Russia Lane, Bethnal Green: women pickets and banner bearers. 2 August 1938 Science Museum Group © Mirrorpix

Quinn Square Rent Strike 1938: ‘Parents of the working class movement’

In July 1938 residents of Bethnal Green’s Quinn Square initiated a rent strike led by women to protest against high rents and poor living conditions, ultimately securing concessions from the landlord.

If you walk past the Approach Tavern, with its tree-lined courtyard shading a chattering crowd of revellers, and turn left at the corner, you’ll find Quinn Square to your left.  It’s a small, quiet enclave between Robinson Road and Russia Lane.

Yet, nearly 80 years ago, the area told a very different story.

On July 1, 1938, over 240 Quinn Square tenants met to address high rents and poor living conditions. All 240 flat residents attended, complaining about broken steps, handrails, wash houses, dampness, door locks, falling ceilings, and peeling wallpaper. In August, they initiated a rent strike until repairs commenced and rent prices lowered.

Women organised and led the dispute, marching through local streets with slogans like “Less Rent, More Repairs” on their placards, and picketing the estate office daily.

Armed with posters attached to broomsticks, the Quinn Square tenants gathered outside their homes and shouted their demands: lower rents and improved repairs, a bold stance against the dire conditions they faced.

240 families on rent strike in Quinn Square, Bethnal Green, circa 1938
Quinn Square, Rent Strike, 1938

The temporary protection of The Rent Control Act of 1915 

This story begins much earlier in time, and much further north.

During World War One, munitions factories sprung up in Clydeside, Glasgow, increasing demand for accommodation and landlords profiteered by raising rents.

Over 20,000 families led a strike against the increased rent and subsequent mass evictions, threatening the production of essential munition for the war.

In response, on 23 December 1915, the government introduced the Rent Control Act. The Act capped rents to pre-war levels to prevent landlords from profiteering amid housing demand surpassing supply. 

However, it was always intended as a temporary measure, so rent controls gradually waned through the 1920s and 1930s, leaving many homes without any regulations on what landlords could charge.

Decontrolled rents and profiteering Quinn Square landlords

The Quinn Square landlords were ready to exploit this confusion, charging increased rents for those in the decontrolled sector and offering minimal protection for tenants in controlled accommodations. Keen to make the biggest profit margins possible, the Quinn Square landlords spent little on the upkeep of their properties.

The result was that families paid extortionate rent to inhabit slums without running water or toilets. Each household shared one tap among four families and one lavatory for every two families. This meant up to 30 people could end up sharing these amenities.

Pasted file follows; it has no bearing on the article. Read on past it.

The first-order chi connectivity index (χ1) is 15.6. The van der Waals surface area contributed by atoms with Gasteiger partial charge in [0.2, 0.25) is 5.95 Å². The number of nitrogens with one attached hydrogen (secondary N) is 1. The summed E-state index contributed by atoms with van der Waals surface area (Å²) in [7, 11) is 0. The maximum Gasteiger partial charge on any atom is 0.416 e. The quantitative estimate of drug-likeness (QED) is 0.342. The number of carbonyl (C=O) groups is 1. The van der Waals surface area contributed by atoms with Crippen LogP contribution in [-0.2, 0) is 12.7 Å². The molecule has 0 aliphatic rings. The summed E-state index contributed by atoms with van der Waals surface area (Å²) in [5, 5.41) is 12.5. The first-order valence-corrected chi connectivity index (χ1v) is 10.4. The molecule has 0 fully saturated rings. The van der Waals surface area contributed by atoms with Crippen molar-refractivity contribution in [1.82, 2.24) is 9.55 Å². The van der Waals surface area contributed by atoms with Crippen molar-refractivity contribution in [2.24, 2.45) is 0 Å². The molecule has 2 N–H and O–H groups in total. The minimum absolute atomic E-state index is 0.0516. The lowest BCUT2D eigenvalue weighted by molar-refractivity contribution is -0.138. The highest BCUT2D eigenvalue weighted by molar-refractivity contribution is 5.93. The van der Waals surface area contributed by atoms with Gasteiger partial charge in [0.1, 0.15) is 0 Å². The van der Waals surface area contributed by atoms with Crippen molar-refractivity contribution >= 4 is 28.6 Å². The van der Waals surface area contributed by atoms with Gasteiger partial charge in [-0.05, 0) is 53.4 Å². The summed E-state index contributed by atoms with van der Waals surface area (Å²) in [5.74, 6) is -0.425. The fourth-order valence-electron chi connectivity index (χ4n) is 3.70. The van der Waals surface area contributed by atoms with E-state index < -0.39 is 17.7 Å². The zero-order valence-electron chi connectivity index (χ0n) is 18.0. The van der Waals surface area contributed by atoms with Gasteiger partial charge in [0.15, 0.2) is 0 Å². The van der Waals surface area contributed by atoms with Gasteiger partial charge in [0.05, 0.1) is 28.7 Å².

In the autumn of 1937, tenants set up a Tenant Association demanding that the landlords listen to their requests for reduced rent in both controlled and uncontrolled flats, and improved conditions.

When the caretaker, bailiffs, and five police officers arrived to evict a tenant, members of the Tenant Association gathered in protest. The display of solidarity compelled the bailiffs and police to withdraw without executing the eviction.

Members of the Tenant Association also surveyed controlled tenants and found that out of 90 surveyed, 70 were paying excessive amounts. This would provide them with legal defence against eviction notices.

A few days after the protest, the landlord’s agent responded by hastily offering discounts to uncontrolled tenants, aiming to undermine the tenants’ solidarity instead of meeting the Tenant Association as promised.

The tenant’s set of Clear Demands

As the second payment day arrived, the tenants made their stance clear by placing pickets on the agent’s office door. Women took on the role of picketing daily, wearing paper hats with the word ‘picket’ pencilled on the front. As a gesture of solidarity, not a single tenant from the 247 flats paid their rent.

Quinn Square tenants had a list of ‘Clear Demands’. These included that the landlord recognise their Tenant Association; ensure necessary repairs would be carried out; agree not to take any legal or other action against any tenant without consulting the Tenants’ Association first, and introduce a maximum rent scale for decontrolled tenants, preventing the landlord from charging above it.

The landlords attempted to use the courts to evict tenants by issuing summons against ten tenants for non-payment. But the Tenants’ Association responded with a court summons demanding payment for over-charged rents.

After two weeks of striking, the landlords sat down with the tenants, and this time, they listened, resulting in the landlords’ humiliating defeat.

Bob Graves, secretary of the Tenants Association, pronounced Quinn Square residents as the parents of a working-class movement: ‘Once again the people of the East End of London have shown the way’.

If you enjoyed reading this, you may also enjoy the history of Paradise Gardens.

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